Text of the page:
They were trying to come home.
The men had crossed the border into Libya on a mission — to find work, to feed their families, to reconfigure the trajectory of life for their loved ones back in Egypt. They left behind mothers and fathers, brothers and sisters, wives and children — many of whom pleaded with them not to go. Too dangerous, they said. The men were all Christians, you see, and war-torn Libya was a growing stronghold of the Islamic State.
But there are precious few opportunities in the dusty, impoverished farming villages of Egypt's Nile River Valley. So these sons and husbands made the long, perilous trek to the coastal Libyan city of Sirte, where they found jobs as carpenters and construction workers, hauling sand and rocks.
They all had their motivations: Gerges accepted the risk to help pay for his brother's education. Essam worked to buy his family a small piece of land. Hani's wife and their four children shared a house with his parents, five brothers and their families — he dreamed of an apartment of their own and a better school for their children.
By December 2014, the men were eager to return to Egypt. Essam called his father to say he would be home to celebrate Christmas.
"When he didn't arrive," says Essam's father, "we began to worry."
He was in the first group taken. It was late December, and Essam was on a bus bound for Egypt when gunmen from the Islamic State kidnapped him and six other men identified as Coptic Christians.
Another group of Egyptian believers remained in Libya, now afraid to attempt the journey home. According to Hani's family, the bus driver told ISIS where the men were hiding.
"We've come for the Christians," masked fighters announced when they showed up around 2 a.m. on Jan. 3.
This time they captured 13 men, beating and cursing and binding them all.
Their families heard about the abductions ... then they heard nothing.
"The women didn't eat or sleep," says Hani's wife. "We were just praying."
The people of the Cross
The video shows 21 prisoners, all wearing the orange jumpsuits familiar to ISIS hostages. Behind each captive is a masked fighter dressed in black, blades at their chests.
The men are marched along what appears to be the shores of the Mediterranean Sea. Gentle waves behind them, the bound prisoners are pushed to their knees in somber synchronization. The caption below them: "The people of the Cross, the followers of the hostile Egyptian Church."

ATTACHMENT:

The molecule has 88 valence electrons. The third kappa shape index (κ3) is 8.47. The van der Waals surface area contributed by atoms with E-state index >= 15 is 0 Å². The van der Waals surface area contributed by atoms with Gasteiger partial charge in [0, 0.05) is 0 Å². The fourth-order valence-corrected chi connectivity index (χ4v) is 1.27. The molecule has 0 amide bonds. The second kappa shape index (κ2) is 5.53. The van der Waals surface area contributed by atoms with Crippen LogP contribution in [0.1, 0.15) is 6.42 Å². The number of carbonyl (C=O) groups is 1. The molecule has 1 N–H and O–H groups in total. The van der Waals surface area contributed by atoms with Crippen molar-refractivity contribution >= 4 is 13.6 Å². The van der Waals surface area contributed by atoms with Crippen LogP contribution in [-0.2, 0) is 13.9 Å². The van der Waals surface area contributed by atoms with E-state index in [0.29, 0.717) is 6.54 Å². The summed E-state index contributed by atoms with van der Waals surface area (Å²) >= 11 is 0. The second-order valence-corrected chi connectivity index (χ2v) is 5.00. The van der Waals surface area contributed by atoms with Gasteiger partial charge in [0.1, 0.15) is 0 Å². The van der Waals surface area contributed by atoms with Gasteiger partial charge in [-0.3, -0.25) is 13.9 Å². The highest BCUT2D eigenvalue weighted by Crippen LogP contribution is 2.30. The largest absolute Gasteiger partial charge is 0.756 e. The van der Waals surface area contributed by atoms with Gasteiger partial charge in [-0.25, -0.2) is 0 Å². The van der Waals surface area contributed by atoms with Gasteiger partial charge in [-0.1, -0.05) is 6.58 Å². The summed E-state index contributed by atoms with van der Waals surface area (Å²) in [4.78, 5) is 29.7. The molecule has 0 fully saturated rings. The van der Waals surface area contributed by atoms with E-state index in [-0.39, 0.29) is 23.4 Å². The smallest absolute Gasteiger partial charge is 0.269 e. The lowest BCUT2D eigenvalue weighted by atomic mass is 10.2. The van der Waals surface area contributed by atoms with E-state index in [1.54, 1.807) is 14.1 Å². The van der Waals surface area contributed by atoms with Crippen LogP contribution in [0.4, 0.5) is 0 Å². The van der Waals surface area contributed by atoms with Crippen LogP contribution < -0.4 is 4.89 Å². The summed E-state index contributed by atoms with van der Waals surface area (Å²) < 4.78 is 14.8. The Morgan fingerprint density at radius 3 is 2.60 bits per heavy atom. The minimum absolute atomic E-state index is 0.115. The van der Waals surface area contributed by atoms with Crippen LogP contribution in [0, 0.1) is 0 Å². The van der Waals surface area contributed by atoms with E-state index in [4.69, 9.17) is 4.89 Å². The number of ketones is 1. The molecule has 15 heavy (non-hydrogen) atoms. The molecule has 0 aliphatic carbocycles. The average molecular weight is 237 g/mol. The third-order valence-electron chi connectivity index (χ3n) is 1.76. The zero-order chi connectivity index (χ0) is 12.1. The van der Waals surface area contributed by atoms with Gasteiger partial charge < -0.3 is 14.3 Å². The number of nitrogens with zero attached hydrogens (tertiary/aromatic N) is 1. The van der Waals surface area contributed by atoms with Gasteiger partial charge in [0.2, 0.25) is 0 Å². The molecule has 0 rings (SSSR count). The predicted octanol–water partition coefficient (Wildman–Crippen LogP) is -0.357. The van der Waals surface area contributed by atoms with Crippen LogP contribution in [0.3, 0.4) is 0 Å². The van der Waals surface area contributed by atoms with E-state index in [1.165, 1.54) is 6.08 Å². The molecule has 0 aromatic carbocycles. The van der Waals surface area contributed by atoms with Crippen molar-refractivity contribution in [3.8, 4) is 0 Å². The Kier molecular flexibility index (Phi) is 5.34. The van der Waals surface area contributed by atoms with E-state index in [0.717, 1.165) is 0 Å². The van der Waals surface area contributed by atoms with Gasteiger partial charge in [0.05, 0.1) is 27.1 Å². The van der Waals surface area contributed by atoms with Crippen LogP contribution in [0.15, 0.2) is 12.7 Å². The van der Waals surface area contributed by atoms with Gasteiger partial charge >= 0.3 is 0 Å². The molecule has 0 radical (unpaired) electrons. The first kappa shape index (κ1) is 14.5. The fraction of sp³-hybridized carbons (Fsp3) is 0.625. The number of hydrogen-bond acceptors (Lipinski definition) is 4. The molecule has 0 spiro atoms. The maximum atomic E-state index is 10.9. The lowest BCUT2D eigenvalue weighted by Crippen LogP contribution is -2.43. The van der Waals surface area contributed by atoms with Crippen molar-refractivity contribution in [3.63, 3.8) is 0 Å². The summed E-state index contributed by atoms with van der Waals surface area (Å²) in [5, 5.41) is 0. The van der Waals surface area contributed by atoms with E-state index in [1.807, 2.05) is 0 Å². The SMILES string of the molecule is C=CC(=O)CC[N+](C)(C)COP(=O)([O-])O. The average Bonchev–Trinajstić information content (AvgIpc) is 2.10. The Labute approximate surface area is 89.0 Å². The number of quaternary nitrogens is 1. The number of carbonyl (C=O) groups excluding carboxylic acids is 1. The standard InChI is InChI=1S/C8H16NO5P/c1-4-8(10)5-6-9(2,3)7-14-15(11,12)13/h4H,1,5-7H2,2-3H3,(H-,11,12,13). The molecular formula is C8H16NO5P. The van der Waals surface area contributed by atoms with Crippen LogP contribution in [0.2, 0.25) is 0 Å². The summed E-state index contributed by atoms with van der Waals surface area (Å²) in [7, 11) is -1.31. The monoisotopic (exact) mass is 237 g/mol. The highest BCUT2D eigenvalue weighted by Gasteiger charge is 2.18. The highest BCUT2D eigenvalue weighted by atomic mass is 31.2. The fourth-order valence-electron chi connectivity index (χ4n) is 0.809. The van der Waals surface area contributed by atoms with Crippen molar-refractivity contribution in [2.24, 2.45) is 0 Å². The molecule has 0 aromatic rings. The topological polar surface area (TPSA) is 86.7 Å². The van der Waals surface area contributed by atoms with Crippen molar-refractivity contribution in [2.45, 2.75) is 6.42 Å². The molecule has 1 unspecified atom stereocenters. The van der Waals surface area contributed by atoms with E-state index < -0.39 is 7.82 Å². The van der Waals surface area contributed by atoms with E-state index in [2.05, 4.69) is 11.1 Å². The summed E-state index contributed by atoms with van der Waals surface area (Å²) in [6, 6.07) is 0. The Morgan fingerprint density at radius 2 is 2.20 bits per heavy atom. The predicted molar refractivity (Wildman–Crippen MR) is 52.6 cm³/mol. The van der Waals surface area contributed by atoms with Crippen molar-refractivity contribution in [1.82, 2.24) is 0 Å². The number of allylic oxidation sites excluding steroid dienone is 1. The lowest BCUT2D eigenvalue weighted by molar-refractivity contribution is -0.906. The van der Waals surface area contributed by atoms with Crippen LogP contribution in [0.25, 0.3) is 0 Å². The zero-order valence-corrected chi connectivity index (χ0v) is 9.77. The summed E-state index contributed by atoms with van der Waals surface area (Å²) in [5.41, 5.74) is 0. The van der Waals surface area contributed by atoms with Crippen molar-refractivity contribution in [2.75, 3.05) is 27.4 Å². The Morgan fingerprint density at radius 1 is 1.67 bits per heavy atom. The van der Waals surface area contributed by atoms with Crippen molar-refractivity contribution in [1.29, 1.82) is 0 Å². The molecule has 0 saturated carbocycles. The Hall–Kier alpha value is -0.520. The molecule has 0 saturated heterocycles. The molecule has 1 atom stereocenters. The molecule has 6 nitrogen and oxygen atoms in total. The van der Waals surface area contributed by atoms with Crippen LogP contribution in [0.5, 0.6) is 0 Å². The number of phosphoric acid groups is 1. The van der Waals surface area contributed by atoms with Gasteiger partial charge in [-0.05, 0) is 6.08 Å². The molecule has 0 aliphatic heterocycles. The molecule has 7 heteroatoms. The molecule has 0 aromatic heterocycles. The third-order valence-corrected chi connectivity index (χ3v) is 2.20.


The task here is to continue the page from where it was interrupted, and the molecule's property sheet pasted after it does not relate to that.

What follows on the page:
The group's leader speaks in English, issuing threats against Rome and the West. The background music swells ominously. As if on cue, the captives are forced prone to the sand, knives to their throats.
Experts say much of the footage — the backgrounds, the sounds of the sea, even the relative size of the jihadists — was faked or manipulated. But the fate of the Egyptian Christians was not in doubt. All of them were martyred, brutally beheaded on camera.
In their final moments, their faith did not fail. There are reports that ISIS pressured the prisoners to renounce their Christian beliefs. Instead, as the blades pressed against their necks, the captives can be heard calling out to their Lord, Jesus Christ.
Even the 21st hostage, an African man not affiliated with the Egyptian prisoners, was given a chance to reject Christ. The man reportedly replied, "Their God is my God." He was beheaded, too.
Within days of the video's release, members of Focus on the Family's regional office in Cairo visited the small villages of the slain men. As the Focus Egypt team met with the martyrs' families, they encountered not bitterness and calls for vengeance, but relief and rejoicing.
"I thank God that my son is in a place that I could never dream of," Essam's father says. "When I first heard of the murder ... I blamed God. But now ... I'm really happy for [Essam]. My heart aches, but I thank God."
Sami Yacoub, regional director of Focus on the Family Middle East, says, "The martyrs and their families are simple people. Their Bible knowledge is limited. Still, their testimonies touched me more deeply than any sermons I'd heard before."
Focus on the Family responded with an initiative to meet these families' greatest physical need: safe and sturdy housing. Fundraising began in April 2015 and construction started in June. By January 2016, several new homes were completed and more than a dozen others repaired and upgraded.
"If you visited this village before and after the completion of the martyrs' houses," Sami says, "you would realize the renewal that Focus has brought to the whole community."
Hani's wife says both of her husband's dreams have now come true: "With your help, we have our own apartment ... and our kids in a good school."